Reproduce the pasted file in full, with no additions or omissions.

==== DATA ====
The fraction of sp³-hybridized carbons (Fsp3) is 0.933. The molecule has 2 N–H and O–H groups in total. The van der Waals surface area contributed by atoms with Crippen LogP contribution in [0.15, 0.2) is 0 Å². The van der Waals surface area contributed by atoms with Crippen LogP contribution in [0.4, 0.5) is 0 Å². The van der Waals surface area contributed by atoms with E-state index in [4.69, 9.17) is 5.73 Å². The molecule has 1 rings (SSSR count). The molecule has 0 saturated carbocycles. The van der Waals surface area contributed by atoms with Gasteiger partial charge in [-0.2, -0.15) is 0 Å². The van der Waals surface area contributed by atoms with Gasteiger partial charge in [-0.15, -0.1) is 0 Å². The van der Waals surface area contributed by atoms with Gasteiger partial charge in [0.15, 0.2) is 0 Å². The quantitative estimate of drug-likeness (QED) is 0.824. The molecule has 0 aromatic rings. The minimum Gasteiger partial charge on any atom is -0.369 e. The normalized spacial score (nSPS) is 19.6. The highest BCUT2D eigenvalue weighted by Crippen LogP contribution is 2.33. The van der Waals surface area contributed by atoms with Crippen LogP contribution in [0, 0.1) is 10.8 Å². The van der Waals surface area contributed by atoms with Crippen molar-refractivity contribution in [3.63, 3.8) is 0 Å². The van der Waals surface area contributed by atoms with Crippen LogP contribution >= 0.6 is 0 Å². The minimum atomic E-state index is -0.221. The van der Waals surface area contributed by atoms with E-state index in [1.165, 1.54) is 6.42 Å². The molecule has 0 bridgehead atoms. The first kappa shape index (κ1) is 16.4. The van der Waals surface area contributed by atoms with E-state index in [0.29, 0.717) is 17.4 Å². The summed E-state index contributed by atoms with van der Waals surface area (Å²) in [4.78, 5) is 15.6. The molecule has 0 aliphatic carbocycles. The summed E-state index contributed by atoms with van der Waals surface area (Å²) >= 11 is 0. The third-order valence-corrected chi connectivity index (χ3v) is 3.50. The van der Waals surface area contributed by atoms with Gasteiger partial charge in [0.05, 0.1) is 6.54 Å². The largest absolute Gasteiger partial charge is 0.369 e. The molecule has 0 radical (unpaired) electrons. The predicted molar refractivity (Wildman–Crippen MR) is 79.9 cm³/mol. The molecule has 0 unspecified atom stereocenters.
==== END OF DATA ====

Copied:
The fraction of sp³-hybridized carbons (Fsp3) is 0.933. The molecule has 2 N–H and O–H groups in total. The van der Waals surface area contributed by atoms with Crippen LogP contribution in [0.15, 0.2) is 0 Å². The van der Waals surface area contributed by atoms with Crippen LogP contribution in [0.4, 0.5) is 0 Å². The van der Waals surface area contributed by atoms with E-state index in [4.69, 9.17) is 5.73 Å². The molecule has 1 rings (SSSR count). The molecule has 0 saturated carbocycles. The van der Waals surface area contributed by atoms with Gasteiger partial charge in [-0.2, -0.15) is 0 Å². The van der Waals surface area contributed by atoms with Gasteiger partial charge in [-0.15, -0.1) is 0 Å². The van der Waals surface area contributed by atoms with Gasteiger partial charge in [0.15, 0.2) is 0 Å². The quantitative estimate of drug-likeness (QED) is 0.824. The molecule has 0 aromatic rings. The minimum Gasteiger partial charge on any atom is -0.369 e. The normalized spacial score (nSPS) is 19.6. The highest BCUT2D eigenvalue weighted by Crippen LogP contribution is 2.33. The van der Waals surface area contributed by atoms with Crippen LogP contribution in [0, 0.1) is 10.8 Å². The van der Waals surface area contributed by atoms with Crippen molar-refractivity contribution in [3.63, 3.8) is 0 Å². The van der Waals surface area contributed by atoms with Crippen LogP contribution >= 0.6 is 0 Å². The minimum atomic E-state index is -0.221. The van der Waals surface area contributed by atoms with E-state index in [1.165, 1.54) is 6.42 Å². The molecule has 0 bridgehead atoms. The first kappa shape index (κ1) is 16.4. The van der Waals surface area contributed by atoms with E-state index in [0.29, 0.717) is 17.4 Å². The summed E-state index contributed by atoms with van der Waals surface area (Å²) in [4.78, 5) is 15.6. The molecule has 0 aliphatic carbocycles. The summed E-state index contributed by atoms with van der Waals surface area (Å²) >= 11 is 0. The third-order valence-corrected chi connectivity index (χ3v) is 3.50. The van der Waals surface area contributed by atoms with Gasteiger partial charge in [0.05, 0.1) is 6.54 Å². The largest absolute Gasteiger partial charge is 0.369 e. The molecule has 0 radical (unpaired) electrons. The predicted molar refractivity (Wildman–Crippen MR) is 79.9 cm³/mol. The molecule has 0 unspecified atom stereocenters.